THE BEST OF PAST ISSUES
When you’re a homebuilder remodeling your own home, the years of experience you’ve acquired building other people’s residences certainly comes in handy. You’re less apt to make rash decisions, for example, and you probably have a more realistic budget in mind than many of the clients you build for.
Rob and Christa Woods have moved about a million times together, and have even built or remodeled three houses together. But this house, Rob states emphatically, is his last. This might not be such an important pronouncement if he were, say, considering retirement, but Rob and Christa are years from that point.
One of my New Year’s resolutions for 2018 is to have more fun. And for me, fun often translates to dining in one of Santa Fe’s terrific restaurants. My new-ish favorite place to seek culinary and adult beverage adventures is Paloma, which opened in the Railyard district last summer.
They say that Santa Fe can be unkind, even unwelcoming, to those who aren’t a good fit for it. In Sandy Peinado’s case, the opposite was true: The City Different had been calling to her for years to make their relationship more permanent Sandy and her attorney husband, Arnie, had been coming to New Mexico since they were first married—to ski, to enjoy the food, the art; the landscape.
A food trend that never seems to go out of style is the small plate concept. So it was with pleasure that I shared an evening of noshing with three friends where we sampled three-fourths of the menu at the lovingly renovated and revitalized El Farol.
Through the San Francisco Street door and up the stairs, a collector’s paradise awaits on the building’s second floor. One shop sells antique tribal arts, another has artifacts from Nepal and Tibet, and then there is William R. Talbot.
The inlaid bear-paw buckle that Robert Taylor wears during each episode of Longmire is one he bought in 1990, during his first visit to the Land of Enchantment; that’s when, he says, “I fell in love with the place.”
Growing up in Las Vegas, New Mexico, Everet Apodaca knew better than to hang around Railroad Avenue. Nothing good happened over there; it consisted of some rundown buildings, a bar, a few people with nowhere else to go, and the occasional freight train rumbling through.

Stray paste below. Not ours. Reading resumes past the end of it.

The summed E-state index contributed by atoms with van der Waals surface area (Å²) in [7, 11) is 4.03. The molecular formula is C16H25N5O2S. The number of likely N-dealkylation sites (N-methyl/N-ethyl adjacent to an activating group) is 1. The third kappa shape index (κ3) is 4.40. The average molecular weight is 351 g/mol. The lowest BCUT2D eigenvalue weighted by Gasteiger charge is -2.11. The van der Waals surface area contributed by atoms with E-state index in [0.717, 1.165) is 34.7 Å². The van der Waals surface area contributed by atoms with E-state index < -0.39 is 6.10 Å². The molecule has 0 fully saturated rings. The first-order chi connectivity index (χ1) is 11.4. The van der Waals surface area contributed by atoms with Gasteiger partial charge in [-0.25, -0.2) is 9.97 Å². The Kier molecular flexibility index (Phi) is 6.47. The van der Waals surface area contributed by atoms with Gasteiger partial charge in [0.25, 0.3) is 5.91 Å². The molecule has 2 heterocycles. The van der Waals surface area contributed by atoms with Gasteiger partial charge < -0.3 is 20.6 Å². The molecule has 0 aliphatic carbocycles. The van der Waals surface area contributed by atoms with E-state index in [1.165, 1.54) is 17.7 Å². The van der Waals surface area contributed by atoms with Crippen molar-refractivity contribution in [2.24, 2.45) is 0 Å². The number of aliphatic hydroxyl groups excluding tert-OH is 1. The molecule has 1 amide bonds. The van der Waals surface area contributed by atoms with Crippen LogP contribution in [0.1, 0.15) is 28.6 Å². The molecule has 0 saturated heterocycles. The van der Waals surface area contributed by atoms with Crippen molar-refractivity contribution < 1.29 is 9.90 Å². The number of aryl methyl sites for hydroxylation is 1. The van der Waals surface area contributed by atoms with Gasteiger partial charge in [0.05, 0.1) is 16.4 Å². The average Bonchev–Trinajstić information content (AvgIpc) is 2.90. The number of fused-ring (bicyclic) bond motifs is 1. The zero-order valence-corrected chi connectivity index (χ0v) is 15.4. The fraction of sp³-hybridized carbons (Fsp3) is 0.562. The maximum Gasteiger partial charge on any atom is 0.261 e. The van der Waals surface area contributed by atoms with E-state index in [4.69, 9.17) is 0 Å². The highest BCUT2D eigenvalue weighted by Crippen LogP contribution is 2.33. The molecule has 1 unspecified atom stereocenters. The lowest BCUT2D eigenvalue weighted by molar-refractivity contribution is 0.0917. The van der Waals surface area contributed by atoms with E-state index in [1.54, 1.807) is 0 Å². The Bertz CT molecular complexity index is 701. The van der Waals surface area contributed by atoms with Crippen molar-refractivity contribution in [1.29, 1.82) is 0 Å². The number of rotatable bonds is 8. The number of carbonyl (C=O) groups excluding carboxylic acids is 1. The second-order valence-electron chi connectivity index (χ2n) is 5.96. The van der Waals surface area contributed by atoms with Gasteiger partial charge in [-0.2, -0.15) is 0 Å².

Bundled in a wool cap and bulky down winter coat, Dwight Hackett kneels on the ground behind his Agua Fria home, forming a grid of small impressions in the soil with his fingers. The steady repetitive motion and geometric pattern are reminiscent of a textile design or even a meditative mandala.
Combined, Elizabeth Decicco and Grant Hayunga’s creative talents pack some serious artistic wallop under one roof. She’s an actor, a singer, a model, and a photographer. He’s a contemporary artist (represented by Gebert Contemporary on Canyon Road), a singer-songwriter, the leader of his own band, and a guitarist.
Funny how your perceptions change about a house once you’ve spent time in it. “The old house felt okay, but now it would feel terrible!” says Dick Gallun, referring to his Eastside Santa Fe home’s complete transformation at the hands of Prull Custom Builders, architect Craig Hoopes, and David Naylor Interiors.
From Stone Age habitations to railroads, New Mexico has witnessed eons of history, and much of it left tracks in the sand. We’ve compiled a few trails that hikers and history lovers can follow into the past.
Not everyone hands up their five-gallon hat as soon as snow flies; for many in Santa Fe, Southwest style is a year-round commitment. Should you find one of these diehard cowpokes on your Christmas list, explore the multifarious offerings from the many merchants in town stocking luxurious Western attire.
It’s a small town, but Madrid’s Christmas traditions are huge—and have been since the 1920s, when an extravagant annual festival of lights drew 100,000 visitors every December. The ballpark was converted into “Toyland,” complete with a working-scale coal locomotive.
Extending from Atalaya Mountain to within a few miles of the Santa Fe National Forest’s Winsor Trail, the Dale Ball Trail System is a go-to place for many hikers, bikers, and runners seeking a memorable (and close-to-home) outdoor experience.
During the early days of the coronavirus pandemic, when the state issued a stay-at-home order, Santa Fe artists responded in inspiring ways, creating works of startling beauty, even as the world seemed to be collapsing around them.
It’s unusual for a town of Santa Fe’s size to have one custom hat shop, much less four, and a visit to any of them is an education. You’ll learn why beaver fur makes the softest, strongest felt (it has barbed interlocking fibers) and why the highest-end straw hat costs several times as much as its felt equivalent (each Panama hat is woven by hand).
Residents of the City Different use the ultimate compliment to describe the restaurants on Canyon Road: “so Santa Fe” is what they often say. But not only are the restaurants indicative of the area’s unique charm and hospitality, they’re also ranked among some of the best fine-dining establishments in the country.
In 1893, artist Joseph Henry Sharp visited Taos to illustrate a piece for Harper’s Weekly on Native American life at Taos Pueblo. Fascinated by Indian culture since he was a boy, Sharp shared his enthusiasm for the landscape and the people he encountered with Ernest Blumenschein and Bert Phillips, two artists he studied alongside in Paris.
It was lucky happenstance that prompted Annie Leibovitz to include Georgia O’Keeffe in the exhibition Pilgrimage. The world-famous photographer received a Woman of Distinction award by the Georgia O’Keeffe Museum in 2009.